• Matheus Zani

Expanding your business globally? Here are the effects of exchange rate fluctuations on businesses

How can a hedging strategy allow a firm to enter new markets with confidence, expand its global operations and scale safely with more comfort and clarity?

Global Port cargo ship sailing

Along with the excitement and anticipation of venturing out of a company's local market, comes hurdles that must be overcome to have a chance at global success.

Foreign Exchange (FX) risk is one of these hurdles, and some would argue the biggest. When businesses are expanding into international markets, the number of currencies in their operations tends to increase, thus exposing their new venture to exchange rate fluctuations causing FX risk.

But, how much can a currency exchange rate fluctuate?

In short, A LOT.

For instance, Brazilian Real has weakened 40% against the dollar in 2020, making it the worst-performing currency in the world, not a sought after title! This is not a lone example, the South African Rand also saw its value decrease by 21%. More?

The seasonal data (Fig 1) shows that the major emerging market currencies have declined against the dollar in the past 12 months. However, some currencies have gained back some of their losses as the markets are increasingly optimistic about the economic re-opening.

EM currency fluctuation vs USD

Figure 1. Emerging currencies against the U.S dollar

Nonetheless, emerging currencies will continue to face economic challenges that will last for decades and which will have a continuous impact on the exchange rate. An outlook that underscores the need for currency hedging strategies in this uncertain market environment.

Why should all international firms be aware of the risk of these foreign exchange movements?

Exchange rate fluctuations affect numerous business transactions including:

  • Export receivables

  • Import payments

  • Intercompany payments between offices and subsidiaries

  • Foreign currency loans

For educational purposes, the flowchart (Fig 2) below provides a high-level examination of the fruit, fishery and dairy exportation industries. This first step is a necessary simplification in a sector with different pricing mechanisms and numerous marketing channels.

Flowchart showing examination of the fruit, fishery and dairy exportation industries

Figure 2. Flowchart International Trade

As a result, from this export flowchart, we now can outline the main risks related to currency volatility. The second step for implementing a solid FX risk management strategy when expanding your business globally is to understand the "Risk Map" in those sectors (Fig 3).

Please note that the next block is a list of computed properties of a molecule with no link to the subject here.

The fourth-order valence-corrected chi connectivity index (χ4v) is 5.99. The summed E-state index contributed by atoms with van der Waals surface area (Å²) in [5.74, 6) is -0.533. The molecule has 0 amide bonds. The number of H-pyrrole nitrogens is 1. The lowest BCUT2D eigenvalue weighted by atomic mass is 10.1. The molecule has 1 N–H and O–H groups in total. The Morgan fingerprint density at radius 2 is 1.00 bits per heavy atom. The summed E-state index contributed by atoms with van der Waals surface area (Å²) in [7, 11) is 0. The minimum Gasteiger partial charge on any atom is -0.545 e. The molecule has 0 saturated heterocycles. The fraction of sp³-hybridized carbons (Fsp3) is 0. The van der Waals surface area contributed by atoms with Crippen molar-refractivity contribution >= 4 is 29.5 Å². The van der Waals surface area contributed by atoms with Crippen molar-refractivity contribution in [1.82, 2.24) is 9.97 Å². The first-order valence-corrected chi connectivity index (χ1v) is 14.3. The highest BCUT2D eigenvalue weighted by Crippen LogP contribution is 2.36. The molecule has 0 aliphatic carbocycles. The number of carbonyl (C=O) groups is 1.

Risk map for when a business expands globally

Figure 3. Risk Map

The export transaction generates three types of risks related to currency volatility:

i) Pricing Risk

ii) Transaction Risk

iii) Translation Risk

In this article, we will focus on transactional risk, this results from fluctuations in the exchange rate between the Deal Agreement and Payment/Collection. In the other words, if the exporter has invoiced in the buyer’s currency or any other currency different from its functional currency (generally the U.S dollar), they will be exposing their profit margins to currency fluctuations.

For an exporter, FX risk is very familiar to them. This is because of their need to convert the invoice into the buyer’s currency (or U.S Dollar) at the prevailing spot rate, on the day that the invoice is issued. His client (buyer) then settles the invoice in their local currency, typically anywhere between 15 to 60 days later, depending on the terms that they have demanded. Then, only after the funds have been received, can the exporter convert the payment into their local currency.

This leaves the fruit exporter exposed to changes in the local currency during the time lag or lead time between an invoice being issued and payment being received. Put simply, if the Brazilian exporter is required to invoice a customer in U.S Dollar and the BRL appreciates against the U.S dollar during this period, the exporter will receive less BRL than originally anticipated. See an example below:

1) Without FX hedging strategy

On 03/Nov/20 - Deal Agreement

  • Value Invoice due on 14/Jan/21 = USD 350,000

  • USDBRL spot rate on 03/Nov/20 = R$ 5.75

  • Expected BRL Notional to receive = 350,000 x 5.75= BRL 2,012,500

On 14/Jan/21 - Converting Invoice

  • The Brazilian exporter converts the receivables from USD to BRL using spot rate on 14/Jan/21 = R$ 5.19

  • BRL Receivable = 350.000 x 5.19 = BRL 1,816,500